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C defines at least 3 levels of "constant expression":

  • constant expression (unqualified)
  • arithmetic constant expression
  • integer constant expression

6.6 paragraph 3 reads:

Constant expressions shall not contain assignment, increment, decrement, function-call, or comma operators, except when they are contained within a subexpression that is not evaluated.

So does this mean 1,2 is not a constant expression?

Paragraph 8 reads:

An arithmetic constant expression shall have arithmetic type and shall only have operands that are integer constants, floating constants, enumeration constants, character constants, and sizeof expressions. Cast operators in an arithmetic constant expression shall only convert arithmetic types to arithmetic types, except as part of an operand to a sizeof operator whose result is an integer constant.

What are the operands in (union { uint32_t i; float f; }){ 1 }.f? If 1 is the operand, then this is presumably an arithmetic constant expression, but if { 1 } is the operand, then it's clearly not.

Edit: Another interesting observation: 7.17 paragraph 3 requires the result of offsetof to be an integer constant expression of type size_t, but the standard implementations of offsetof, as far as I can tell, are not required to be integer constant expressions by the standard. This is of course okay since an implementation is allowed (under 6.6 paragraph 10) to accept other forms of constant expressions, or implement the offsetof macro as __builtin_offsetof rather than via pointer subtraction. The essence of this observation, though, is that if you want to use offsetof in a context where an integer constant expression is required, you really need to use the macro provided by the implementation and not roll your own.

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In 1,2 I think 1 is a constant expression and 2 is a contant expression. –  Pawel Zubrycki Feb 4 '11 at 0:17
    
@Chris: Unions are valid as compound literals, but I question whether the result can be an arithmetic constant expression. @Pawel: My question there was about the expression 1,2 which uses the comma operator, which for some reason I can't explain seems to have been excluded from the operators allowed in constant expressions. –  R.. Feb 4 '11 at 0:27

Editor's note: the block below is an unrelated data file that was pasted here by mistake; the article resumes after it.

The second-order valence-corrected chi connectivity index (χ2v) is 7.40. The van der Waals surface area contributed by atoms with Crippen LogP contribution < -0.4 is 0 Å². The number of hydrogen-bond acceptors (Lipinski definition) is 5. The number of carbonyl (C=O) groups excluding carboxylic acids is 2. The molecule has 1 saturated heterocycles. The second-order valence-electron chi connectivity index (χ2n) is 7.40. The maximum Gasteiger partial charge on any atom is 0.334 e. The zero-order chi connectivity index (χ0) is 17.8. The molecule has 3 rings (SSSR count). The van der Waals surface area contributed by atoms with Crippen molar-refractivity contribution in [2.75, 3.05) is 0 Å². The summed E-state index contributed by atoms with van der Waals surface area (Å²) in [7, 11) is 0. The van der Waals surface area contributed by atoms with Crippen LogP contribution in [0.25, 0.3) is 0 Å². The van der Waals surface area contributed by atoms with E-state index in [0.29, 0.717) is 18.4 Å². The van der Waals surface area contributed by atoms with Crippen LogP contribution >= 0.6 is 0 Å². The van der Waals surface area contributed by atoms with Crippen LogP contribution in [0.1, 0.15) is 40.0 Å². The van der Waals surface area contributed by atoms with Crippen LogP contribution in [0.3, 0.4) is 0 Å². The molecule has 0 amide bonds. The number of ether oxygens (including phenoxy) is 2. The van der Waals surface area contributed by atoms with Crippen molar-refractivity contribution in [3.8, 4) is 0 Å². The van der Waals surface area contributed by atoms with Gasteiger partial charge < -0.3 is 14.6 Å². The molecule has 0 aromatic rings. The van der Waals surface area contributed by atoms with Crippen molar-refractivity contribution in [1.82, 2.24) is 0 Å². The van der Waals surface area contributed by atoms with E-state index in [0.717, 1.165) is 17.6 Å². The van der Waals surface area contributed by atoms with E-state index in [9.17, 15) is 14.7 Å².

@R.. - I found that out about a minute ago after checking for myself, and deleted my comment. –  Chris Lutz Feb 4 '11 at 0:28
    
@R..: Because there are two constant expressions, not one. Comma is excluded to separate expressions. –  Pawel Zubrycki Feb 4 '11 at 0:45
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@Pawel - 1,2 is a single expression. It is comprised of two integer literals, 1 and 2, as arguments to the comma operator (6.5.17) to create one expression. R..'s question is, if both 1 and 2 are constant expressions, why is 1,2 a non-constant expression? –  Chris Lutz Feb 4 '11 at 1:28

2 Answers 2

up vote 1 down vote accepted

Based on your reading, 1,2 isn't a constant expression. I don't know why it isn't, just that I agree with you that it isn't (despite the fact that it probably should be).

6.5.2 specifies compound literals as a postfix operator. So in

(union { uint32_t i; float f; }){ 1 }.f

The operands are (union { uint32_t i; float f; }){ 1 } and f to the . operator. It is not an arithmetic constant expression, since the first argument is a union type, but it is a constant expression.

UPDATE: I was basing this on a different interpretation of the standard.

My previous reasoning was that (union { uint32_t i; float f; }){ 1 }.f met the criteria for a constant expression, and was therefore a constant expression. I still think it meets the criteria for a constant expression (6.6 paragraph 3) but that it is not any of the standard types of constant expressions (integer, arithmetic, or address) and is therefore only subject to being a constant expression by 6.6 paragraph 10, which allows implementation-defined constant expressions.